That’s way beyond incremental innovations in automotive technology. We have to conceptualize in much broader systems thinking — including nature.
The same logic applies to other resources, like water. We buy and sell water rights. In a drought, most people cut back to comply with restrictions, but some think that a “right” guarantees them water, no matter what, especially if lack of water costs them a lot of money. More factors are at play than simple economic models capture.
This logic extends to cap-and-trade markets, mostly for greenhouse gases. In practice, cap-and-trade market complexity includes derivatives traded on secondary markets, but the basic idea is akin to trading rationing coupons — simple. Reality is that governments can’t enforce the caps if companies do not voluntarily comply. Greenhouse gas reductions from cap-and-trade are modest compared with what’s needed.
The upshot of all this is that we can’t dramatically improve the environment while still guided primarily by money, markets, and economic growth – the same logic that created the problems. We have to learn to think differently.
Excessive Faith in Technology: Planet of the Humans illustrates this. Surely, if slide rule engineering could send astronauts to the moon, all the digital wonders we have created since can keep our economic system going. So why can’t we save the planet and the economy at the same time – or find another planet to move to? The mental model of many alternate fuel ventures is that unless a technology to cut CO2 emissions makes money, there is no other way to deploy it. Crank up business models showing that profit is possible, add energetic entrepreneurs to sell them to investors, and you get Moore and Gibbs’ vignettes.
Critics dinged Moore and Gibbs for not presenting a solution, something to give people hope. However, on careful examination, all scenarios to simultaneously save both the planet and the economic system can’t offer much hope. Moore and Gibbs concentrated on greenhouse gas emissions, and there are many more threats than that. At least they had the sense not to hype a false hope. Slim as that hope may be, it resides in our ability to adapt. Can we re-orient our psyches to something like Compression Thinking? And no, Compression Thinking does not propose ending all technical development, but certainly a re-directing of its purposes to aims compatible with nature. We need innovation from a completely different perspective and cradled in a different system.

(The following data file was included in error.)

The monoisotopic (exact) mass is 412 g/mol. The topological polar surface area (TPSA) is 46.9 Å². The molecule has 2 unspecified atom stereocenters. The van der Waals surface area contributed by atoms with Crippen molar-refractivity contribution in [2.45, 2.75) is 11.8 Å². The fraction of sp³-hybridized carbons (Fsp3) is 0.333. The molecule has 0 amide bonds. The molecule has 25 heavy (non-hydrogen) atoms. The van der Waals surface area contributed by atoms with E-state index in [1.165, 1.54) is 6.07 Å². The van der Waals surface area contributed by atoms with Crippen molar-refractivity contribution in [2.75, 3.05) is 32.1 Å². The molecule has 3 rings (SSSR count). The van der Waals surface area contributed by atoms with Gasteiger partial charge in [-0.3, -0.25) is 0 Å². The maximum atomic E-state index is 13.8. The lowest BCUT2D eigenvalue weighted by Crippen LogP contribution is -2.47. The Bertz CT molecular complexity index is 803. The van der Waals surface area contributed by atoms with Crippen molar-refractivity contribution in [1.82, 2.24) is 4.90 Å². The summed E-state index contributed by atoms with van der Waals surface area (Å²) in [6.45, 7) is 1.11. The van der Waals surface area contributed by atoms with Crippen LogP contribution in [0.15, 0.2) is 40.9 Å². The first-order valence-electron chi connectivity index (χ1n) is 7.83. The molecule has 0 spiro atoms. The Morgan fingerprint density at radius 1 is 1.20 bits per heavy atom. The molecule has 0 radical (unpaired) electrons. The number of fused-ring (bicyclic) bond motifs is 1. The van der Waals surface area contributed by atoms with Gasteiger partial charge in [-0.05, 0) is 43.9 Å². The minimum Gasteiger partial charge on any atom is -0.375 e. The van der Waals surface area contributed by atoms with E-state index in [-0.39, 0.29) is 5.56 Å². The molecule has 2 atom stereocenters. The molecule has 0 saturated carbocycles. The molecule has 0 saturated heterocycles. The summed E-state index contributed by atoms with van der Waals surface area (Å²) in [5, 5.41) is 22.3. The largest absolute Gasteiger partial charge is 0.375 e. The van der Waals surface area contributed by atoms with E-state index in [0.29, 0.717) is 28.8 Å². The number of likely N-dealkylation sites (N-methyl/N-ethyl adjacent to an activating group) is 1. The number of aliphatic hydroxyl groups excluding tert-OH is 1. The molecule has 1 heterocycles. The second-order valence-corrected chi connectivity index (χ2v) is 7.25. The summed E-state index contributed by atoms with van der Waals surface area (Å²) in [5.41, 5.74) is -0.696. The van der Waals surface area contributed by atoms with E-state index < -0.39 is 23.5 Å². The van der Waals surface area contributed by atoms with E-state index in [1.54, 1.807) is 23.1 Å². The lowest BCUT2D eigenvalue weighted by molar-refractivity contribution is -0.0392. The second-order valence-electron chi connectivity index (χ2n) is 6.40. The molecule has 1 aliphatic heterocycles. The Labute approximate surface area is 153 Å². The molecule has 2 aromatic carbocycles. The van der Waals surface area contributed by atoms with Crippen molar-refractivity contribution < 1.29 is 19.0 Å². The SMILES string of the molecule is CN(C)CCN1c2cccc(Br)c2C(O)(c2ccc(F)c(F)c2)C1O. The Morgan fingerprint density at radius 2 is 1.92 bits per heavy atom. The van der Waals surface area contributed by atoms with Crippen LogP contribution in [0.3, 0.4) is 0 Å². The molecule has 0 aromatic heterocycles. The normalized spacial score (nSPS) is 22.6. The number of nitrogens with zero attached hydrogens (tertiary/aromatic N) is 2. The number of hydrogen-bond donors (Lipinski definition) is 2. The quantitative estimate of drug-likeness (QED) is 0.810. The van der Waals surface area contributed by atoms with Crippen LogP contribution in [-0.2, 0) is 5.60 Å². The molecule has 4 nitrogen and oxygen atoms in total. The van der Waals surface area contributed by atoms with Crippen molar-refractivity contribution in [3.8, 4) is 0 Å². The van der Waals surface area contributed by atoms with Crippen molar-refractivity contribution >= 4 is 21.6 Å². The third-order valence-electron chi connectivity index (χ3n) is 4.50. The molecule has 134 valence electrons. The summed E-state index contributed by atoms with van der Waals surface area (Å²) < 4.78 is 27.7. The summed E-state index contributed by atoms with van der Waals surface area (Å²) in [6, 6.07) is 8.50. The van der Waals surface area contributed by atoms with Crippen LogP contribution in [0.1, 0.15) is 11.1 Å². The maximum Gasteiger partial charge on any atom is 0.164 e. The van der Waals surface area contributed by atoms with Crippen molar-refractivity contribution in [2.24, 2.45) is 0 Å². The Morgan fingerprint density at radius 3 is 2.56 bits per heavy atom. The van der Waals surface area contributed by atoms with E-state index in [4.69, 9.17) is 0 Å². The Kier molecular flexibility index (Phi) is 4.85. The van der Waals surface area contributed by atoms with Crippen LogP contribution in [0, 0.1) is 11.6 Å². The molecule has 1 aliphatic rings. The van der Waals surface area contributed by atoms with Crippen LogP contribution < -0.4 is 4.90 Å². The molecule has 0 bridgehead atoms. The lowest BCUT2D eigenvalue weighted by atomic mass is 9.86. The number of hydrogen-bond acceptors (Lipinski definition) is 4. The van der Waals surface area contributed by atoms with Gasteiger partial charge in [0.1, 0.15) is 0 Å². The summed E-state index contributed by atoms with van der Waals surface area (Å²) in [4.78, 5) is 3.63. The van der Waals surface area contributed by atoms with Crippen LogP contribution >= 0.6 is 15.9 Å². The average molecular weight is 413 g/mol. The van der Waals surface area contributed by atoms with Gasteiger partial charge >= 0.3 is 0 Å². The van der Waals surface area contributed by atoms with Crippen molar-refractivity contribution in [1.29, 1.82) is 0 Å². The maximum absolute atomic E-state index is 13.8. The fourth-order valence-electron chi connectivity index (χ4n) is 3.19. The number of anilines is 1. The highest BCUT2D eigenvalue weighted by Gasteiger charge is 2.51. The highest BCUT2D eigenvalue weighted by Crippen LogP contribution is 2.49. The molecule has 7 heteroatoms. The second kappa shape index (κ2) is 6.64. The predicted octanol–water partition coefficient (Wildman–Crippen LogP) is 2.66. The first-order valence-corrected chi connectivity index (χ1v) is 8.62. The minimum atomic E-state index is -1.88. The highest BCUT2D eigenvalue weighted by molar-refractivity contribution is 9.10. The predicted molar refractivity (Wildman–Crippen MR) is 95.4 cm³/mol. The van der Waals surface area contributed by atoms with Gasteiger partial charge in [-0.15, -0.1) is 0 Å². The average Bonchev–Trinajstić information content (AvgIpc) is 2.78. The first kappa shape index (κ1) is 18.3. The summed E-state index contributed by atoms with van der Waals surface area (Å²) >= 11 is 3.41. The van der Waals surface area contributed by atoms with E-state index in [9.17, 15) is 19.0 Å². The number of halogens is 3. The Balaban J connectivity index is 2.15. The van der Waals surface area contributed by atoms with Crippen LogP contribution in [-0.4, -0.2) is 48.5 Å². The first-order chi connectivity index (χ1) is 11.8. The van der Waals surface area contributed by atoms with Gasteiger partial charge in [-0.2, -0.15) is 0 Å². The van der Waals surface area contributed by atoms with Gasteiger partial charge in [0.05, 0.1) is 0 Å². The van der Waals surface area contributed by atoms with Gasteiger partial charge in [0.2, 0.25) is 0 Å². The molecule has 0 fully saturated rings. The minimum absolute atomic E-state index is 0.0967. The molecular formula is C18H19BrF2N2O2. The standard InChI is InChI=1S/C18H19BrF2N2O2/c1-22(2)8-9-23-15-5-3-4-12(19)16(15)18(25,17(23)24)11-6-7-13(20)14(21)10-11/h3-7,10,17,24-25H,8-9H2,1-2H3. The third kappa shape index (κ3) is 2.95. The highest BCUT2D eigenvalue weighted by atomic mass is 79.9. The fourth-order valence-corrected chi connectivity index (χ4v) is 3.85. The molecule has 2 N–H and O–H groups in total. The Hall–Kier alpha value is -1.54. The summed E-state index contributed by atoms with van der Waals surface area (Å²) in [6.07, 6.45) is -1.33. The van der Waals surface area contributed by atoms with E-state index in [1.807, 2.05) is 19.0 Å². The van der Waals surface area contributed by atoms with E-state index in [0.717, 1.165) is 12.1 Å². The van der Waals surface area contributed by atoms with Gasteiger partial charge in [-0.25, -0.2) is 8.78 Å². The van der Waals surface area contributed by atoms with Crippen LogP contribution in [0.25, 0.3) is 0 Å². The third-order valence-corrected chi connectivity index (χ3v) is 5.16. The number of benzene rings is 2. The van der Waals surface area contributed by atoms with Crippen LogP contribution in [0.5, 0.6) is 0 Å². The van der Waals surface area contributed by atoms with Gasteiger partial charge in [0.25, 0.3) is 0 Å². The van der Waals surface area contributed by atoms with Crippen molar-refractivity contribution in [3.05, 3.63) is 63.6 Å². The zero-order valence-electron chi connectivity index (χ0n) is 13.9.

But first we have to overcome nostalgia drag, our longing to get back to a time when we thought we knew how to function, and cannot accept that that old world can no longer exist. Whether even Donella Meadows foresaw how utterly our economic thinking must shift, she conveyed the emotion of it much better than me (thanks to Craig Lindell for reminding me of her):
‘When most of us are presented with the ultimata of potential disaster, when we hear that we “must” choose some form of planned stability, when we face the “necessity” of a designed sustainable state, we are being bereaved, whether or not we fully realize it. When cast upon our own resources in this way we feel, we intuit, a kind of cosmic loneliness that we could not have foreseen. We become orphans. We no longer see ourselves as children of a cosmic order or the beneficiaries of the historical process. Limits to growth denies all that. It tells us, perhaps for the first time in our experience, that the only plan must be our own. With one stroke it strips us of the assurance offered by past forms of Providence and progress, and with another it thrusts into our reluctant hands the responsibility for the future.’